Catheter Cardiovasc Interv. 2015; 85: 1006-1012
        • Shirakawa T.
        • Koyama Y.
        • Mizoguchi H.
        • Yoshitatsu M.
        Morphological analysis and preoperative simulation of a double-chambered right ventricle using 3-dimensional printing technology.
        Interact Cardiovasc Thorac Surg. 2016; 22: 688-690
        • Harris P.A.
        • Taylor R.
        • Minor B.L.
        • et al.
        The REDCap consortium: building an international community of software platform partners.
        J Biomed Inform. 2019; 95: 103208
        • Harris P.A.
        • Taylor R.
        • Thielke R.
        • et al.
        Research electronic data capture (REDCap)—a metadata-driven methodology and workflow process for providing translational research informatics support.
        J Biomed Inform. 2009; 42: 377-381
        • Valding B.
        • Zrounba H.
        • Martinerie S.
        • May L.
        • Broome M.
        Should you buy a three-dimensional printer? A study of an orbital fracture.
        J Craniofac Surg. 2018; : 1
        • U.S. Bureau of Labor Statistics
        Long-term price trends for computers, TVs, and related items. U.S Bureau of Labor Statistics.
        (Available at:) (Published 2015. Accessed October 3, 2019)
        • Gupta S.K.
        • Spicer D.E.
        • Anderson R.H.
        A new low-cost method of virtual cardiac dissection of computed tomographic datasets.
        Ann Pediatr Cardiol. 2019; 12: 110-116
        • Valverde I.
        Three-dimensional printed cardiac models: applications in the field of medical education, cardiovascular surgery, and structural heart interventions.
        Rev Española Cardiol (English Ed). 2017; 70: 282-291
        • Urbach D.R.
        • Croxford R.
        • MacCallum N.L.
        • Stukel T.A.
        How are volume–outcome associations related to models of health care funding and delivery? A comparison of the United States and Canada.
        World J Surg. 2005; 29: 1230-1233
        • Rublee D.A.
        Medical technology in Canada, Germany, and the United States: an update.
        Health Aff. 1994; 13: 113-117
        • Baker L.C.
        Managed care and technology adoption in health care: evidence from magnetic resonance imaging.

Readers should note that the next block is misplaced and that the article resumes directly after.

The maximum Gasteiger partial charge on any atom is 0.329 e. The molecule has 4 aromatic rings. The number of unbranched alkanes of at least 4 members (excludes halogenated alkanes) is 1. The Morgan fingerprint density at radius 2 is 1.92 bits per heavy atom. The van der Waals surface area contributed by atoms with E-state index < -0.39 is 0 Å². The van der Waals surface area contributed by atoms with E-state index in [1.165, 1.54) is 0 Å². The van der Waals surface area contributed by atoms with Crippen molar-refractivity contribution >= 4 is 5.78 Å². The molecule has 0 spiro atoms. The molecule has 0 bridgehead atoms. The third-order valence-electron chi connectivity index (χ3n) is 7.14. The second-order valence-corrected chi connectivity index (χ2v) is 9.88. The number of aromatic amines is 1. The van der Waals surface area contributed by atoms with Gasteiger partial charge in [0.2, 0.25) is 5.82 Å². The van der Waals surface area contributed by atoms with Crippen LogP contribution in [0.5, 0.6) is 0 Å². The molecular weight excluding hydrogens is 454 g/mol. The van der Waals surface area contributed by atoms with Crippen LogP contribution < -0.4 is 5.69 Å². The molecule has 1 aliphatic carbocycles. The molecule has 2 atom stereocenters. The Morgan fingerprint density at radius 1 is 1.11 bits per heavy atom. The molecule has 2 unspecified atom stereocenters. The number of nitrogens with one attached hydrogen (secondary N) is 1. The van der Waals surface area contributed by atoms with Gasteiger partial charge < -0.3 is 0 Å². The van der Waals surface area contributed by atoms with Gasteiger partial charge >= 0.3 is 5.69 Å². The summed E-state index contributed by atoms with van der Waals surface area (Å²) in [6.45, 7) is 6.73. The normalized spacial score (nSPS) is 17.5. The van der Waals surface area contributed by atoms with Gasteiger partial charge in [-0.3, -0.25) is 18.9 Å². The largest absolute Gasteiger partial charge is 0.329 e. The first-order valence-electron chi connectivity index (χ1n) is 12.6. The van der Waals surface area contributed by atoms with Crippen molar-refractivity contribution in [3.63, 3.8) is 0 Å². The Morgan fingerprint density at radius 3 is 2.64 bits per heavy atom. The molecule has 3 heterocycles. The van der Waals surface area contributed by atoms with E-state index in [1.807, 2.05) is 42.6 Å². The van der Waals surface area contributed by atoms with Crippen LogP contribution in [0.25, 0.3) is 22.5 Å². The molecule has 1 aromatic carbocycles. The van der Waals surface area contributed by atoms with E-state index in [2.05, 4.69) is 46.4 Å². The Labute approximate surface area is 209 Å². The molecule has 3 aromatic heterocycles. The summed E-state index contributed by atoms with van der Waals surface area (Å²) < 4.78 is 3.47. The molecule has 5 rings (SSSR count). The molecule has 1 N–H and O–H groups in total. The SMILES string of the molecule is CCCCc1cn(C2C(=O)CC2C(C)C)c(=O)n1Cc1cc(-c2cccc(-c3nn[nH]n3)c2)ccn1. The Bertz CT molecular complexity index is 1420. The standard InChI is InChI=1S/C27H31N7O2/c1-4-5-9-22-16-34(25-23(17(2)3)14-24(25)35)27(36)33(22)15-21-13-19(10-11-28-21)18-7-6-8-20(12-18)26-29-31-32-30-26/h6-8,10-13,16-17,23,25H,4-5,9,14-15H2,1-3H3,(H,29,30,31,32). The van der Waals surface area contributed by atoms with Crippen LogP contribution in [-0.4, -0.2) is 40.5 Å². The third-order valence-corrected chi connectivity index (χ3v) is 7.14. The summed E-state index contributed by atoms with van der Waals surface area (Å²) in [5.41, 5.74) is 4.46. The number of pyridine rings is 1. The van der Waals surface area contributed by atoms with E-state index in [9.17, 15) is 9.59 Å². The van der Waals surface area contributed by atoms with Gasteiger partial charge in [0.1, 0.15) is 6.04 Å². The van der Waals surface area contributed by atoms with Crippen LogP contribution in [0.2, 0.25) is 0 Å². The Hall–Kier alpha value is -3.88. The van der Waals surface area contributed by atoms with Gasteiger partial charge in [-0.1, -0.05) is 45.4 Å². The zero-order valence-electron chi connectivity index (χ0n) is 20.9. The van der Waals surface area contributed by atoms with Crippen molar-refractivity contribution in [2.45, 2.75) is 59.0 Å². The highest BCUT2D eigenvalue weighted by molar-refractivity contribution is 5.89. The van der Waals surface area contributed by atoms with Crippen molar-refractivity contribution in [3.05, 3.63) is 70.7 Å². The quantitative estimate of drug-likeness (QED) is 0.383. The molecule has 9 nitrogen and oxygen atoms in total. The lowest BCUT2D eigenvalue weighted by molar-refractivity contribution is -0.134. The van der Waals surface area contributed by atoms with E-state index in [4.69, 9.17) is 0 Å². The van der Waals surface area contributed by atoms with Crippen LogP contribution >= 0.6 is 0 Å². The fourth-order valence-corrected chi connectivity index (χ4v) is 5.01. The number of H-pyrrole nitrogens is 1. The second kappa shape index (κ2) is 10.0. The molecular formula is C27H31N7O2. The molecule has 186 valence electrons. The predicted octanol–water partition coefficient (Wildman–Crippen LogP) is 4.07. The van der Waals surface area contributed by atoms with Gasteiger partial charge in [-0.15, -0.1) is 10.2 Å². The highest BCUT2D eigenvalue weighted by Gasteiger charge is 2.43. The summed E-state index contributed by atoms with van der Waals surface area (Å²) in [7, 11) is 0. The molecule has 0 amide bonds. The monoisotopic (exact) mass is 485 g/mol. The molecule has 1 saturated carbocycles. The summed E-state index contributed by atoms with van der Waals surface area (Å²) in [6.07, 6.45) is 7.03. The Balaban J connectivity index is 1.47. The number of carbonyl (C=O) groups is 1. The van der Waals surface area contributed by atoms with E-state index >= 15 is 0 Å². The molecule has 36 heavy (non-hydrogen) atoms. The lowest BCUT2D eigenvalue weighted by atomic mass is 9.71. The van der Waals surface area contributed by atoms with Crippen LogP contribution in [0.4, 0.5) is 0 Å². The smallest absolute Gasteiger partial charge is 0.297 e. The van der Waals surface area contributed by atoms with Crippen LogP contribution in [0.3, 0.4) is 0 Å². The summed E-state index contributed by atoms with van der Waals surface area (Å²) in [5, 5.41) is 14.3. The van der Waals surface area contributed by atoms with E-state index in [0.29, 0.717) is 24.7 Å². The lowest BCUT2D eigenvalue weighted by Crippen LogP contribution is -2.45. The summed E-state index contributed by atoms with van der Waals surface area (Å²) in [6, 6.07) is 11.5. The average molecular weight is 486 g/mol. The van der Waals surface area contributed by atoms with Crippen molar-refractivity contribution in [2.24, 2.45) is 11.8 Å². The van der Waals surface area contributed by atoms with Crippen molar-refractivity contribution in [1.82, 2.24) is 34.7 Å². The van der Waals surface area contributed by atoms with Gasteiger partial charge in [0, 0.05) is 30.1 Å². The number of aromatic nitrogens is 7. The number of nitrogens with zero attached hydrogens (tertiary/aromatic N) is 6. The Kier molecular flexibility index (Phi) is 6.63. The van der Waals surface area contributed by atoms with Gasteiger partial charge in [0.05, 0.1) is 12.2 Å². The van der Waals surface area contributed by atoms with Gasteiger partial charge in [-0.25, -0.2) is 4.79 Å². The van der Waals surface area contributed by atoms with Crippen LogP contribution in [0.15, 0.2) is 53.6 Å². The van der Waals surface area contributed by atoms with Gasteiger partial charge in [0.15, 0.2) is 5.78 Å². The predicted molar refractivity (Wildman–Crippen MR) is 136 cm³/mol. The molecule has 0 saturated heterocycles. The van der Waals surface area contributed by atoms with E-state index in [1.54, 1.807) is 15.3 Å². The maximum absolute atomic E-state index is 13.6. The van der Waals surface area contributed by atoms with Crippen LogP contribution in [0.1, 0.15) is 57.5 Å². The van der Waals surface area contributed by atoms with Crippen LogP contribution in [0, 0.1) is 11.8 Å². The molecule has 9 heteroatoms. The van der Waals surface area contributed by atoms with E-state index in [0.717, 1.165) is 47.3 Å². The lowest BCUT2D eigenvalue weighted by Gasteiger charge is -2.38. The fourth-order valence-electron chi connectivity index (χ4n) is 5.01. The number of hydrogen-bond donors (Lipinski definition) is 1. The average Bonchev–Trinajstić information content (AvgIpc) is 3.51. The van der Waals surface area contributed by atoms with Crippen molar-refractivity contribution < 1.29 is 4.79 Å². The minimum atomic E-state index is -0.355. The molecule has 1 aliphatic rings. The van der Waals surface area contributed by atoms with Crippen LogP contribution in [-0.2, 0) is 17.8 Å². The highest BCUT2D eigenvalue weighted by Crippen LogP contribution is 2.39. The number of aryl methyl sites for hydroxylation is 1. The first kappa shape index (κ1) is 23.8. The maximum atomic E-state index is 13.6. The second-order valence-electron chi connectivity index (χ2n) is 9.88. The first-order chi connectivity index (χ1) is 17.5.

J Health Econ. 2001; 20: 395-421
        • Walters H.L.
        • Mavroudis C.
        • Tchervenkov C.I.
        • et al.
        Congenital Heart Surgery Nomenclature and Database Project: double outlet right ventricle.
        Ann Thorac Surg. 2000; 69: 249-263
        • Lev M.
        • Bharati S.
        • Meng C.C.
        • et al.
        A concept of double-outlet right ventricle.
        J Thorac Cardiovasc Surg. 1972; 64: 271-281
        • Ebadi A.
        • Spicer D.E.
        • Backer C.L.
        • Fricker F.J.
        • Anderson R.H.
        Double-outlet right ventricle revisited.
        J Thorac Cardiovasc Surg. 2017; 154: 598-604
        • Oladunjoye O.
        • Piekarski B.
        • Baird C.
        • et al.
        Repair of double outlet right ventricle: midterm outcomes.
        J Thorac Cardiovasc Surg. 2020; 159: 254-264
        • Loke Y.-H.
        • Harahsheh A.S.
        • Krieger A.
        • Olivieri L.J.
        Usage of 3D models of tetralogy of Fallot for medical education: impact on learning congenital heart disease.
        BMC Med Educ. 2017; 17: 54
        • Kiraly L.
        • Kiraly B.
        • Szigeti K.
        • Tamas C.Z.
        Virtual museum of congenital heart defects: digitization and establishment of a database for cardiac specimens.
        Quant Imaging Med Surg. 2019; 9: 115-126
        • Olivieri L.J.
        • Su L.
        • Hynes C.F.
        • et al.
        “Just-In-Time” simulation training using 3-D printed cardiac models after congenital cardiac surgery.
        World J Pediatr Congenit Heart Surg. 2016; 7: 164-168

      Linked Article

      • Printing of Three-Dimensional Heart Models—Is It Worth the Expense?
        CJC OpenVol. 2Issue 4
        • Preview
          In this issue of the Canadian Journal of Cardiology Open, Illmann et al.,1 from BC Children’s Hospital in Vancouver, report their results of a survey carried out with the Canadian Pediatric Cardiology Association and the Congenital Cardiac Interventional Study Consortium. As such, it is a relatively small study, but the results probably reflect the current “state of play” with regard to the appreciation of the burgeoning technique. For example, the authors found that those working in centers in the United States were more than 5 times more likely to have access to the necessary technology than those working in Canada.
        • Full-Text
        • PDF
        Open Access